Understanding the profit and loss statement
The profit and loss account is a primary statement that is found in a company’s set of
financial accounts. The profit and loss account provides details of the company’s
performance during a specific period, which is usually a year, although it can be for any
duration, which is very different to a company’s balance sheet, which is merely a snap
shot of the company’s financial position at a given time.
The top heading in a profit and loss account is turnover, which is obviously the level of
sales achieved during the period. A profit and loss account is prepared on the accruals
basis, therefore sales will include total sales made during the year, regardless of whether
the cash has been received or not. Similarly, sales will not include cash received during
the reporting period in respect of sales made in the previous reporting period.
The next figure on the profit and loss account is the cost of sales (in the case of service
providers) or the cost of goods sold (in the case of manufacturing companies). The cost of
sales and cost of goods sold are made up of all direct costs attributable to generating the
sales, therefore are effectively the same thing.
The next figure on the profit and loss account is the gross profit, which comprises of
turnover less cost of sales or cost of goods sold. In the profit and loss account the gross
profit will be represented by a figure, however it is common practice to express the gross
profit as a percentage of sales, i.e. as a gross margin. For example, a business made sales
of £100,000 and incurred direct costs of £60,000. The gross profit is £40,000 and the
gross margin is 40% (i.e. £40,000/£100,000). The gross margin is a common ratio that is
used to compare the performance of the businesses to prior periods, or to compare to
other businesses in the same industry.
The next figure after the gross profit will be the overheads and indirect costs. Only the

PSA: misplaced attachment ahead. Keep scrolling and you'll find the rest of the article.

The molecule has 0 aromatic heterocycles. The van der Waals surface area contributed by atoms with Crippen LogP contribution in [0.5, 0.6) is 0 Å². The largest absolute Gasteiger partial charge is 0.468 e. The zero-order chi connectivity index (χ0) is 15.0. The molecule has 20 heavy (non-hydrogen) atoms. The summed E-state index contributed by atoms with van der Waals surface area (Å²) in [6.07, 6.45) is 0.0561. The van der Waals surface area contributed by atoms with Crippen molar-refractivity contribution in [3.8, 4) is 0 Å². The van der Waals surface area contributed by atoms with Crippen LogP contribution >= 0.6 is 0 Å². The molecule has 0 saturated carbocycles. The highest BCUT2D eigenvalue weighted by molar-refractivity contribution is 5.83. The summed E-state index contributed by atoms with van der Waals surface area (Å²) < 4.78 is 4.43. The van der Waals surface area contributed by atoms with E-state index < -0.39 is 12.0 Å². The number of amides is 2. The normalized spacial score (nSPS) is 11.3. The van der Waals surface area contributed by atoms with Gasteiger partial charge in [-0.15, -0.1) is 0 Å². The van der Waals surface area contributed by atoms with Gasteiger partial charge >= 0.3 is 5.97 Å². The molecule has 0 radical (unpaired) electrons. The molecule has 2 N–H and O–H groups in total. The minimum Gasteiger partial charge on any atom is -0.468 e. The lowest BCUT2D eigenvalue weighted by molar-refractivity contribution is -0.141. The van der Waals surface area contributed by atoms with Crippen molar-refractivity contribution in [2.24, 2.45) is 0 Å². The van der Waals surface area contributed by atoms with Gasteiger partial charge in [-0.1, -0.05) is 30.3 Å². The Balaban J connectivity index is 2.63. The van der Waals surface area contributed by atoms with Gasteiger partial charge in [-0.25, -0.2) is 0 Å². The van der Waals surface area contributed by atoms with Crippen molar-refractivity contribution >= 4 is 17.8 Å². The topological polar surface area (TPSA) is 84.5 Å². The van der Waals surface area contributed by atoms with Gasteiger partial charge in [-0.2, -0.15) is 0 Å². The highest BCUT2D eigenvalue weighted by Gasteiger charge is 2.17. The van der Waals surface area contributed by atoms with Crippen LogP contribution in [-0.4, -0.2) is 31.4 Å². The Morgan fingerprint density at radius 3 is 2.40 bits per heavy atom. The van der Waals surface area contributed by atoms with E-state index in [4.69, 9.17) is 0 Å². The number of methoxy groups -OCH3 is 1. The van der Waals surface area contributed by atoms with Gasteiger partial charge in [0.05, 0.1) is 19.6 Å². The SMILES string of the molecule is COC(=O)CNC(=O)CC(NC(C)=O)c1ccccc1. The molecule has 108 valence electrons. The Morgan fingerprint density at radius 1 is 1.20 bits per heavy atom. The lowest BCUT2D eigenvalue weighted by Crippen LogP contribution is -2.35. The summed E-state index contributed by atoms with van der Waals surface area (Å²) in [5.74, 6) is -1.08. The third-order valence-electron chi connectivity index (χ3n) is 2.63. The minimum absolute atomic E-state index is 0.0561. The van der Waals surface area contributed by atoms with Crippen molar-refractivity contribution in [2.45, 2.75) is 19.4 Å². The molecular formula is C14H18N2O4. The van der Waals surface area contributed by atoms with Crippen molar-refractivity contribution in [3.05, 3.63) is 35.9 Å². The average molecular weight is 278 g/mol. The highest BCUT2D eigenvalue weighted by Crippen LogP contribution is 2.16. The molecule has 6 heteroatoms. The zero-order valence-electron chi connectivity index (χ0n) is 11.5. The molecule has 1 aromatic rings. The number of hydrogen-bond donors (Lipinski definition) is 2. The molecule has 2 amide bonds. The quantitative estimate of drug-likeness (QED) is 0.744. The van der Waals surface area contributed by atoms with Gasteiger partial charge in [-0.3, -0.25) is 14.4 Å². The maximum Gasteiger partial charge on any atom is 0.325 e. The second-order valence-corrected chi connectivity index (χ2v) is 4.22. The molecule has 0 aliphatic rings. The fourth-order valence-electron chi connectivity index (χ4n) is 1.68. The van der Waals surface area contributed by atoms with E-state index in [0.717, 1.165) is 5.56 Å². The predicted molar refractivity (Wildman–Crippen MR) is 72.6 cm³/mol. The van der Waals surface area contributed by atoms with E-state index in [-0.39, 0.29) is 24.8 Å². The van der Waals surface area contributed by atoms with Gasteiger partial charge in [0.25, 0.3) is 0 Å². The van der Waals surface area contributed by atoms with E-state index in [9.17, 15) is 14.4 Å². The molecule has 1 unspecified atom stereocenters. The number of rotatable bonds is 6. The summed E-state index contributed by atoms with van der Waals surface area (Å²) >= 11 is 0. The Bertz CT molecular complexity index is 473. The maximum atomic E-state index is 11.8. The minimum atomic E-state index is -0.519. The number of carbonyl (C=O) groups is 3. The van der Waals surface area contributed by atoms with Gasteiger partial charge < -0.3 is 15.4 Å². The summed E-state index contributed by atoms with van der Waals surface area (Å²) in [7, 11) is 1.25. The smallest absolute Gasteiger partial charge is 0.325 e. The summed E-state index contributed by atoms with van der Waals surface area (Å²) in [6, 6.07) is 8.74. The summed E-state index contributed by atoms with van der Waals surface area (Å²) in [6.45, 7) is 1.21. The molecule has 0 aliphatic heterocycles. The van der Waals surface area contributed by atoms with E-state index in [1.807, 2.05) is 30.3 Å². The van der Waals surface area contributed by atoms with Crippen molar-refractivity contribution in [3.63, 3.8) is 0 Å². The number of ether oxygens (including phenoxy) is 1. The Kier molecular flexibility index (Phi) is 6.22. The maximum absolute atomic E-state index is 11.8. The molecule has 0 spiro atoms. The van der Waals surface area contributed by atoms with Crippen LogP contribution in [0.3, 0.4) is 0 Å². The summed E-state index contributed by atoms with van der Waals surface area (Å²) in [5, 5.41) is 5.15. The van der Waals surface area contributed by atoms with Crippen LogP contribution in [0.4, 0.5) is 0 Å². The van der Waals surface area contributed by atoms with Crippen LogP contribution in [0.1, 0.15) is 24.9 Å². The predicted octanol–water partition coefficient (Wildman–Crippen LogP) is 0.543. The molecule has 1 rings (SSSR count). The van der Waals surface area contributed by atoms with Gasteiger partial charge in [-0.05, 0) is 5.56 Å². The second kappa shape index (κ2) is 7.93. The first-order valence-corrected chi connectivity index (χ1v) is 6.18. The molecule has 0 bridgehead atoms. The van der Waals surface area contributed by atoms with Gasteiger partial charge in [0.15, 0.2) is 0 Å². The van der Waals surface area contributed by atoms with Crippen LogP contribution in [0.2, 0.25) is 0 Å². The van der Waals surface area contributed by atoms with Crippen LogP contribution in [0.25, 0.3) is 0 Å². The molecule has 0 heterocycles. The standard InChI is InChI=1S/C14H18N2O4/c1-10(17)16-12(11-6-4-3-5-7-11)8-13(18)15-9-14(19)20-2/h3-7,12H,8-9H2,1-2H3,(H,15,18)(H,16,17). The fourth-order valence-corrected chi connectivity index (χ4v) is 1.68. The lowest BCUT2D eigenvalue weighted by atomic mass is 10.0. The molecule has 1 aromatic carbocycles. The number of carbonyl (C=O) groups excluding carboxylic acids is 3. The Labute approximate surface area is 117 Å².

total figure will be included on the statutory profit and loss account, although it may be
split in to a few broad category costs, such as distribution costs and administrative costs
etc. When dealing with small and medium sized companies a detailed analysis of the
overheads is not included on the face of the profit and loss account, although it is
common practice to provide this information on a separate schedule at the back of the
accounts. It should be noted that this detailed schedule is for the use of the directors only
and it is not attached to the set of financial statements that becomes publicly available
once filed at Companies House.
Gross profit less overheads equals the operating profit, i.e. the profit generated from
trading activities and it is this figure that is next on the profit and loss account. Some
people will express the operating profit as a percentage of sales for ratio analysis,
although the value of this ratio is questionable as large one off expenses, non-recurring
expenses, extraordinary expenses etc in a particular year is likely to affect the results.
Below the operating profit is interest receivable and other similar income. If a business
receives interest from a large ban deposit or interest for a loan to a director or an
employee it is not trading income, therefore it is excluded from the trading results and
stated the profit and loss account here.
The next figure is interest payable, which is obviously deducted from profit. Interest
payable on a loan is not a trading expense, therefore it is treated like interest receivable
and excluded from the trading section of the profit and loss account.
The operating profit add interest receivable less interest payable results in profit before
taxation and this figure is separately stated on the face of the profit and loss account. The
corporation tax charge is then deducted from the profit and the resultant figure is called
the profit for the year after taxation.
UK accounting standards and GAAP specifies the format and the headings of the
statutory profit and loss account to be included in the financial statements, however if the
profit and loss account is being prepared for internal purposes the directors of the
company can prepare it however they see fit.